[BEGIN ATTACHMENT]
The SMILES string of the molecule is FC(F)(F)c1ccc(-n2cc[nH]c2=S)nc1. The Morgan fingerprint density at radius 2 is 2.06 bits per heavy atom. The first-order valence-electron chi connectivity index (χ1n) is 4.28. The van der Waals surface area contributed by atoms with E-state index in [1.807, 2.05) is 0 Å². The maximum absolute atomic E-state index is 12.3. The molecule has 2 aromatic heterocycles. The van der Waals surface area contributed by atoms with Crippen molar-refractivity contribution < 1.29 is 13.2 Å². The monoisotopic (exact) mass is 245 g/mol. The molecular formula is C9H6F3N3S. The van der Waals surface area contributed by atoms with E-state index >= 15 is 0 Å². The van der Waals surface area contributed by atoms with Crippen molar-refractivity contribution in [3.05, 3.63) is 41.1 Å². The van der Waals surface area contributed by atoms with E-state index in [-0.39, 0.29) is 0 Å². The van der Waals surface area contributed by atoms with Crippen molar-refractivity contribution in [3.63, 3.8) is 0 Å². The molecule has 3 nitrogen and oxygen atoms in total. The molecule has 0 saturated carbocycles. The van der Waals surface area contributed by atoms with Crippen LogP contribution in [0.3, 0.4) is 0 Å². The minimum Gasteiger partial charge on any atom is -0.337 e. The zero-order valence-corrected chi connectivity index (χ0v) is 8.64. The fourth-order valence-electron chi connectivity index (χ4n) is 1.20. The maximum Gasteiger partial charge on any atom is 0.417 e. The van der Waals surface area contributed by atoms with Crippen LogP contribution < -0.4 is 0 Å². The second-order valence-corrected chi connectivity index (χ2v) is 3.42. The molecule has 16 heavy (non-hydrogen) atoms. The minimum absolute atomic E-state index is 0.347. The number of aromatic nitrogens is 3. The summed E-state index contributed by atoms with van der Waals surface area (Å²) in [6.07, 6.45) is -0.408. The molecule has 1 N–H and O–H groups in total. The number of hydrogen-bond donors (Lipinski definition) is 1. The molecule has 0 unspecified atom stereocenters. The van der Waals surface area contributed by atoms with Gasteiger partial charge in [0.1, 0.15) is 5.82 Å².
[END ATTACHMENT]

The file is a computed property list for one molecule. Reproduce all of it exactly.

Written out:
The SMILES string of the molecule is FC(F)(F)c1ccc(-n2cc[nH]c2=S)nc1. The Morgan fingerprint density at radius 2 is 2.06 bits per heavy atom. The first-order valence-electron chi connectivity index (χ1n) is 4.28. The van der Waals surface area contributed by atoms with E-state index in [1.807, 2.05) is 0 Å². The maximum absolute atomic E-state index is 12.3. The molecule has 2 aromatic heterocycles. The van der Waals surface area contributed by atoms with Crippen molar-refractivity contribution < 1.29 is 13.2 Å². The monoisotopic (exact) mass is 245 g/mol. The molecular formula is C9H6F3N3S. The van der Waals surface area contributed by atoms with E-state index >= 15 is 0 Å². The van der Waals surface area contributed by atoms with Crippen molar-refractivity contribution in [3.05, 3.63) is 41.1 Å². The van der Waals surface area contributed by atoms with E-state index in [-0.39, 0.29) is 0 Å². The van der Waals surface area contributed by atoms with Crippen molar-refractivity contribution in [3.63, 3.8) is 0 Å². The molecule has 3 nitrogen and oxygen atoms in total. The molecule has 0 saturated carbocycles. The van der Waals surface area contributed by atoms with Crippen LogP contribution in [0.3, 0.4) is 0 Å². The minimum Gasteiger partial charge on any atom is -0.337 e. The zero-order valence-corrected chi connectivity index (χ0v) is 8.64. The fourth-order valence-electron chi connectivity index (χ4n) is 1.20. The maximum Gasteiger partial charge on any atom is 0.417 e. The van der Waals surface area contributed by atoms with Crippen LogP contribution < -0.4 is 0 Å². The second-order valence-corrected chi connectivity index (χ2v) is 3.42. The molecule has 16 heavy (non-hydrogen) atoms. The minimum absolute atomic E-state index is 0.347. The number of aromatic nitrogens is 3. The summed E-state index contributed by atoms with van der Waals surface area (Å²) in [6.07, 6.45) is -0.408. The molecule has 1 N–H and O–H groups in total. The number of hydrogen-bond donors (Lipinski definition) is 1. The molecule has 0 unspecified atom stereocenters. The van der Waals surface area contributed by atoms with Gasteiger partial charge in [0.1, 0.15) is 5.82 Å².